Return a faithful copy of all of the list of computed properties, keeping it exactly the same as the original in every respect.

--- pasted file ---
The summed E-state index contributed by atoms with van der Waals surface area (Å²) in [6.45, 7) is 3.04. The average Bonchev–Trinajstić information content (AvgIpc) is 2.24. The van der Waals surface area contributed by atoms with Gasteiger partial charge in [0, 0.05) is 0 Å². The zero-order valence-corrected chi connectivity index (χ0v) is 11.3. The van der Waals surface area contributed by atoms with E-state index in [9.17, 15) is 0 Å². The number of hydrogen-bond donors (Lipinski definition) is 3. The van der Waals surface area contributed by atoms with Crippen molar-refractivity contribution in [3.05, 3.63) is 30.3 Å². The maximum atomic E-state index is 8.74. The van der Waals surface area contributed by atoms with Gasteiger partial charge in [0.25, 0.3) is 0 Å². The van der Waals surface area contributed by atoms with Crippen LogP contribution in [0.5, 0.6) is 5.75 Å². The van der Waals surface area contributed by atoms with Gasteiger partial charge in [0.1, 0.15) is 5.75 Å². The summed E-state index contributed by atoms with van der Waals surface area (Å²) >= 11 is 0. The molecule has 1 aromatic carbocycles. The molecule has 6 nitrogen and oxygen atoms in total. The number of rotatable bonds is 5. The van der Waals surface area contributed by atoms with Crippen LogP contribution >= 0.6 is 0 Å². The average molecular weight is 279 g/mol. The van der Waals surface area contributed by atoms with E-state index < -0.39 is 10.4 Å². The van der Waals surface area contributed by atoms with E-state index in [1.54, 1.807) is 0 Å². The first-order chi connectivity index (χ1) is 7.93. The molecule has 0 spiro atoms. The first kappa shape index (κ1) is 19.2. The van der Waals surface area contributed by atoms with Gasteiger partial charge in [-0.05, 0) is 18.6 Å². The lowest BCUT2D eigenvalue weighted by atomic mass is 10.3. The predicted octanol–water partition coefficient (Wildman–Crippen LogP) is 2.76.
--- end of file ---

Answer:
The summed E-state index contributed by atoms with van der Waals surface area (Å²) in [6.45, 7) is 3.04. The average Bonchev–Trinajstić information content (AvgIpc) is 2.24. The van der Waals surface area contributed by atoms with Gasteiger partial charge in [0, 0.05) is 0 Å². The zero-order valence-corrected chi connectivity index (χ0v) is 11.3. The van der Waals surface area contributed by atoms with E-state index in [9.17, 15) is 0 Å². The number of hydrogen-bond donors (Lipinski definition) is 3. The van der Waals surface area contributed by atoms with Crippen molar-refractivity contribution in [3.05, 3.63) is 30.3 Å². The maximum atomic E-state index is 8.74. The van der Waals surface area contributed by atoms with Gasteiger partial charge in [0.25, 0.3) is 0 Å². The van der Waals surface area contributed by atoms with Crippen LogP contribution in [0.5, 0.6) is 5.75 Å². The van der Waals surface area contributed by atoms with Gasteiger partial charge in [0.1, 0.15) is 5.75 Å². The summed E-state index contributed by atoms with van der Waals surface area (Å²) >= 11 is 0. The molecule has 1 aromatic carbocycles. The molecule has 6 nitrogen and oxygen atoms in total. The number of rotatable bonds is 5. The van der Waals surface area contributed by atoms with Crippen LogP contribution >= 0.6 is 0 Å². The average molecular weight is 279 g/mol. The van der Waals surface area contributed by atoms with E-state index < -0.39 is 10.4 Å². The van der Waals surface area contributed by atoms with E-state index in [1.54, 1.807) is 0 Å². The first-order chi connectivity index (χ1) is 7.93. The molecule has 0 spiro atoms. The first kappa shape index (κ1) is 19.2. The van der Waals surface area contributed by atoms with Gasteiger partial charge in [-0.05, 0) is 18.6 Å². The lowest BCUT2D eigenvalue weighted by atomic mass is 10.3. The predicted octanol–water partition coefficient (Wildman–Crippen LogP) is 2.76.